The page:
A Regional Competition, or simply Competition, is where teams showcase all of their hard work. Competition is a 3 day event, typically over Thursday, Friday and Saturday. Thursday is full of practice matches and the event is not open to the public. Friday and the beginning of Saturday are qualification matches, done in a round-robin-style. Lastly, the second half of Saturday is the Finals Matches, where teams form permanent alliances and compete to be Regional Champions. Friday and Saturday are open to the public. Competition season is from the beginning of March to early April. We typically go to two Regional Competitions. One is always the San Diego Regional Competition and one other is an “away” regional. In the past we have gone to Las Vegas, Madera, and Ervine. If a team wins at a Regional Competition, they move on to Championships in St. Louis.
Our pit crew is made up of 4-5 people. They represent a fraction of the people who worked on the robot and are chosen for their knowledge of the robot and skills at making quick improvised fixes when the robot breaks down. We know we’ve made a good robot when our pit crew is bored.
The Drive Team is in charge of driving the robot during competition. This year we decided to stick with one primary Drive Team and a second Drive Team to serve as backup. Drive team starts practice with a simple chassis before build season even starts, and then picks up practice once the practice competition robot is finished. The FIRST FRC drive team consists of four members: two Drivers, one Coach and one Human Player. The role of the Human Player varies depending on the game, but usually involves providing the robot with objects to stack or shoot and signaling to the Drivers. The Drivers are split into Driver 1 and Driver 2, where Driver 1 is the main controller of the robot and Driver 2 does additional tasks like firing. The Coach’s job is to watch the entire field and give the Drivers advice. Drive is a high stake position where the fate of the team rests on their shoulders, full of pressure and excitement being on drive team is a highly sought-after role.
The Scouting Team ‘scouts’ out teams for possible alliances during competition. The Scouting Team typically consists of 7 people, one for each of the six robots on the field at a time and one head scout. While the robots compete, scouts use a simple checklist system to evaluate their capabilities. For example, if a robot was able to get over a certain defense, then the scout watching that robot would put a checkmark next to that defence signalling that the task was completed successfully. Whereas if the robot was unable to pass that obstacle the scout would put an X signaling that the robot was unable to conquer it. Scouting meetings begin as soon as the game is released. During these prospecting drive team members work together to create a scouting sheet for current year's game.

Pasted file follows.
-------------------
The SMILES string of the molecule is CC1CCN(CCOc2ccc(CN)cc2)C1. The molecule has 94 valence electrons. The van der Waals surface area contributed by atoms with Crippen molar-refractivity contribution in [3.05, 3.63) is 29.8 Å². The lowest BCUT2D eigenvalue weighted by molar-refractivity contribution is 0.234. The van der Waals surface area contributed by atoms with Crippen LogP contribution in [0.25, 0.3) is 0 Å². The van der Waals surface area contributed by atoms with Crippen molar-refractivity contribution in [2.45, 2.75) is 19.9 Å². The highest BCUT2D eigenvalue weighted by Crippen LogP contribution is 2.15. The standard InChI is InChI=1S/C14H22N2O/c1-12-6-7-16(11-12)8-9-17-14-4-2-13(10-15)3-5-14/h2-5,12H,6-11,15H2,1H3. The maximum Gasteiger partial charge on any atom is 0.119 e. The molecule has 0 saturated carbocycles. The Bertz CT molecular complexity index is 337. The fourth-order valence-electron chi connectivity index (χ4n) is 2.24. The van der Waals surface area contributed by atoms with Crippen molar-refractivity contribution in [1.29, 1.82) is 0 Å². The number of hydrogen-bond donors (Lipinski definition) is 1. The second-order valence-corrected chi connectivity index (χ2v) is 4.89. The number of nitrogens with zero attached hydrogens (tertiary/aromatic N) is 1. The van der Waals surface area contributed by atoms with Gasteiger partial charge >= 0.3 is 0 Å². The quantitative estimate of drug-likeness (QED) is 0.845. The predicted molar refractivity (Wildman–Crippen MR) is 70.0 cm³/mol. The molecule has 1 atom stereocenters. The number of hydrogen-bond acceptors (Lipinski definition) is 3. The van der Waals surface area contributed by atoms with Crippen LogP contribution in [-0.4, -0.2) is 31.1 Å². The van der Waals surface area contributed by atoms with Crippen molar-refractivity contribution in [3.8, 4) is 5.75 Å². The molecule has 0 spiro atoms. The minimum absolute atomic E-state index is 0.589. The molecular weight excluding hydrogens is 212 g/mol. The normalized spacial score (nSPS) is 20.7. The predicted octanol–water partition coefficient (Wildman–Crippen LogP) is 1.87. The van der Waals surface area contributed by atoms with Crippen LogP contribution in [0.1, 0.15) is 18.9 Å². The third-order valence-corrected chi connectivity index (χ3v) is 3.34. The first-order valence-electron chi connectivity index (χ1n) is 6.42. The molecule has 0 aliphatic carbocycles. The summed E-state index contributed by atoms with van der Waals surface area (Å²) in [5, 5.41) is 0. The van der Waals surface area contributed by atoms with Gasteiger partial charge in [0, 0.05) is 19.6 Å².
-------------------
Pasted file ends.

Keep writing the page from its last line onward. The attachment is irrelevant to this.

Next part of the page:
Since we are a year around team, we are constantly creating. During the summer, the Engineering Branch keeps busy with a variety of summer projects and teaches classes to incoming freshmen.
During the summer, we encourage creativity as students come up with fun projects to make. What these projects are vary greatly from student to student and year to year. In the past, team members have worked to create a swerve drive, improved designs of previous robots, and develop the Geared Learning program.
Classes began in late July or early August and continue to the start of the school year. Held at our school, they are for incoming Freshmen and are taught by veteran team members. Each class is designed with an entirely self contained curriculum and classes are repeated. The main focuses are beginner-level machining, programming, and CAD design with SolidWorks. Contact our Engineering President if you have any questions about these classes.